In the age of technology, identity theft, fraud and other financial scams are becoming more prevalent as criminals are finding new ways to obtain an individual's sensitive information. Peer-to-peer networks, social networking and even government-protected databases have increased the scope of personal information a smart scammer is privvy to. In response to the rise of data breaches and computer infiltrations, a number of groups have partnered up to launch an internet fraud alert program.
The program is designed to share information relating to stolen accounts and prevent potential losses as a result of online fraud. The initiative will offer a single communication channel for several groups ranging from financial institutions and government agencies to retailers. Establishing a universal information-sharing channel will be instrumental in alerting institutions to malware attacks and phishing scams detected by security researchers that may impact businesses or consumers.
Financial backers of the program include the Federal Trade Commission, National Consumers League, Microsoft, National Cyber-Forensics and Training Alliance, eBay and PayPal, the Mortgage Bankers Association, the Anti-Phishing Working Group and global payment routing provider Accuity. Most groups have donated software and technology to further this effort. Going forward, the program will be open to all companies that apply and prove their legitimacy.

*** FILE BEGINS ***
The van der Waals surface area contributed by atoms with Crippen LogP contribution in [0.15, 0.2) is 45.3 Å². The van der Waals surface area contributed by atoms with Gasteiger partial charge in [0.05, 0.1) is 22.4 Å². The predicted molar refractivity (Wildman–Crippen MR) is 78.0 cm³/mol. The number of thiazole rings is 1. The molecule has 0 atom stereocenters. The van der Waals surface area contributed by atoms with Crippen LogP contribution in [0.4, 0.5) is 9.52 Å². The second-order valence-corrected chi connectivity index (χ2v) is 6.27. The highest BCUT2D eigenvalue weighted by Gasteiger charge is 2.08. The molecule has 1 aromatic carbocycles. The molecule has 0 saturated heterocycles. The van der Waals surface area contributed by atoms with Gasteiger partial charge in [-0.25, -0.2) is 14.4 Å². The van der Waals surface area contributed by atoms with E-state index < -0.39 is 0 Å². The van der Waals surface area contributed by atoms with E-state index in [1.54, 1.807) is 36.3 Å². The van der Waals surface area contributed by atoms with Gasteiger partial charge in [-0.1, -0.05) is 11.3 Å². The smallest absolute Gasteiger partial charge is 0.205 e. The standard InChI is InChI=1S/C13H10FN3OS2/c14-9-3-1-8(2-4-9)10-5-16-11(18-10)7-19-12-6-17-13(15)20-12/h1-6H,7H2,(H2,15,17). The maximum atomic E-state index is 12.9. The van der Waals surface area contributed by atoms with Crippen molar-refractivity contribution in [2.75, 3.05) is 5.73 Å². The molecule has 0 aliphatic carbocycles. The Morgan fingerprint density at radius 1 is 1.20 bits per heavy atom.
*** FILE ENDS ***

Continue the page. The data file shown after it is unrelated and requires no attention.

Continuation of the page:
"This program will enable the expeditious identification of current and emerging threats, which is key to the mitigation of compromised data," NCFTA president and CEO Ron Plesco told InformationWeek.
Citing research from the Anti-Phishing Working Group, InformationWeek said that the number of "unique" phishing scams doubled between the first and second halves of each year.
Every year, 11 million Americans report an identity theft of some sort. The issue is not specific to individuals who open emails from strangers or join social networking sites. Due to the high incidence of the crime, all Americans are encouraged to ensure their computers are updated with the most up to date security software. Additionally, individuals should safeguard their personal information and shred all bank and credit card statements in addition to any other documentation that may reveal sensitive data.
Americans that join social networking sites should take extra precautions by refraining from listing information that could be used to apply for a pre-approved credit card, such as name, address, employer or date of birth. Refusing friend requests from strangers may also be beneficial, as some scammers befriend strangers and peruse the personal information listed.